The batting layer 13 is a porous and resilient polymeric filament or fiberous pad which will yieldably conform to the surface 16 of the concrete 14 covered by the blanket 11, as can be seen in FIG. 3. The batting layer 13 is also hydrophobic and inert so as not to suffer degradations under either wet, dry or chemical conditions. In addition, the batting layer 13 has good "wicking" properties so that the water wetting the concrete surface 14 will be uniformly maintained across such surface by "wicking" of excess water to drier areas through the layer 13. It is to be noted that the batting layer 13 does not absorb or retain water by absorption on the individual fibers of which is is formed.
Good results have been obtained where the batting layer 13 is a relatively thick, non-woven fiberous pad with a filament length (e.g., several inches) to promote its water wicking properties. Preferrably, this fabric has a relaxed state thickness of about one-tenth inch, and its needle punching fabrication provides a hairiness well suited for adhesion to the melt application of the surface layer 12. Usually, the polypropylene fabric will have a weight of about four ounces per square yard.
Preferrably, the surface layer 12 is applied by a melt extrusion procedure onto the batting layer 13. The temperature and application rate is controlled so that the surface layer 12 penetrates about one-fourth (or 25 mils) into the batting layer 12. As a result, good adhesion between the layers is readily obtained to produce a durable and strong blanket 11.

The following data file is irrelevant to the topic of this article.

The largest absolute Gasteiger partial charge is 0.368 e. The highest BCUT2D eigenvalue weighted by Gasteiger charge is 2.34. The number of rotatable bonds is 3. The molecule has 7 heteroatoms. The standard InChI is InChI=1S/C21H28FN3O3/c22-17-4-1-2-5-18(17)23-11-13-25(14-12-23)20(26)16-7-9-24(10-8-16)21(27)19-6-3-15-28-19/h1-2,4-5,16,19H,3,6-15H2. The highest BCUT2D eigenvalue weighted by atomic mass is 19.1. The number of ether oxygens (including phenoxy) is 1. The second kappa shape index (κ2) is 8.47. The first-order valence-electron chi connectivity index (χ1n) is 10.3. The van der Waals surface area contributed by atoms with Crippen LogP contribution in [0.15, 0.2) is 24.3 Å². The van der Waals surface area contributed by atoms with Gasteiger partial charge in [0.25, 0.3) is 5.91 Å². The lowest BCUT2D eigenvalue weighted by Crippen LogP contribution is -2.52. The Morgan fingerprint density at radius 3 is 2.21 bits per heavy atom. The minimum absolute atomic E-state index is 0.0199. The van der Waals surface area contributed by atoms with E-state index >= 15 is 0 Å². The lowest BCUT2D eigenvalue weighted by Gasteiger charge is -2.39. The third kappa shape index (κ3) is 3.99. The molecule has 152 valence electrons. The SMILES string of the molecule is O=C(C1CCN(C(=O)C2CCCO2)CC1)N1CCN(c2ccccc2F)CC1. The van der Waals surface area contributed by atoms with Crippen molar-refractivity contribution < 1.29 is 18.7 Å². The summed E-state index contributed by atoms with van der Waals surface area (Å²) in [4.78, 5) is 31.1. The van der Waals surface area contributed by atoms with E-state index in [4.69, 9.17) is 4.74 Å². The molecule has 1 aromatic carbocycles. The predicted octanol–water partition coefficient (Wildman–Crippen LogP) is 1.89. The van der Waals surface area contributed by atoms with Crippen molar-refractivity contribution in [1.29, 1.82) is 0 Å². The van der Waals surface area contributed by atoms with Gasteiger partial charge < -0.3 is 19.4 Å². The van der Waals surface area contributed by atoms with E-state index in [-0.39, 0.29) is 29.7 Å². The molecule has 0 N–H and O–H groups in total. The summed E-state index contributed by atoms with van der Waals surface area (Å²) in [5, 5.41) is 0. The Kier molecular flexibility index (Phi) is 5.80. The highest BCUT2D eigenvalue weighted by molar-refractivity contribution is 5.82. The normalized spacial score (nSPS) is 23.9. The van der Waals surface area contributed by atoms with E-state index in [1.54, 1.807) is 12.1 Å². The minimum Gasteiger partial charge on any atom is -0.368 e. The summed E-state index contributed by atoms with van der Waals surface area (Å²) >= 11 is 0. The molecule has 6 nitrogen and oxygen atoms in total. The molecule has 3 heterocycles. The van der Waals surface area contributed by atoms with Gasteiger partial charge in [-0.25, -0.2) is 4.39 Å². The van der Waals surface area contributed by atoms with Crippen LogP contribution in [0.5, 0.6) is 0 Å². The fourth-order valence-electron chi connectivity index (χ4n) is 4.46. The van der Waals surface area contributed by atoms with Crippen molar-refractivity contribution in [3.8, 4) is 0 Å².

A blanket 11 was produced where a three mil layer 12 was applied by melt extrusion of low density polyethylene with opaque pigments onto a one-tenth inch thick pad of non-woven, needle-punched polypropylene fabric with about three inch long fibers and a weight of about four ounces per square yard. A comparison was made of this blanket relative to a conventional blanket using burlap fiber and having a weight of ten ounces per square yard.
The present blanket is only 45 percent as heavy per square yard as the conventional burlap fabric type. However, the present blanket will hold by capillary wetting action (or wicking) 50 percent more water than the conventional burlap fabric type. In addition, the present blanket has a high tearing strength in the nature from about 20 to 30 pounds.
An additional advantage of the "wicking" action in layer 13 is that the excess water from excess wet areas is rapidly redistributed to dry areas of the concrete. Also, the blanket 11 may be rolled wet, and rolling squeezes most of the water from the hydrophobic layer 13.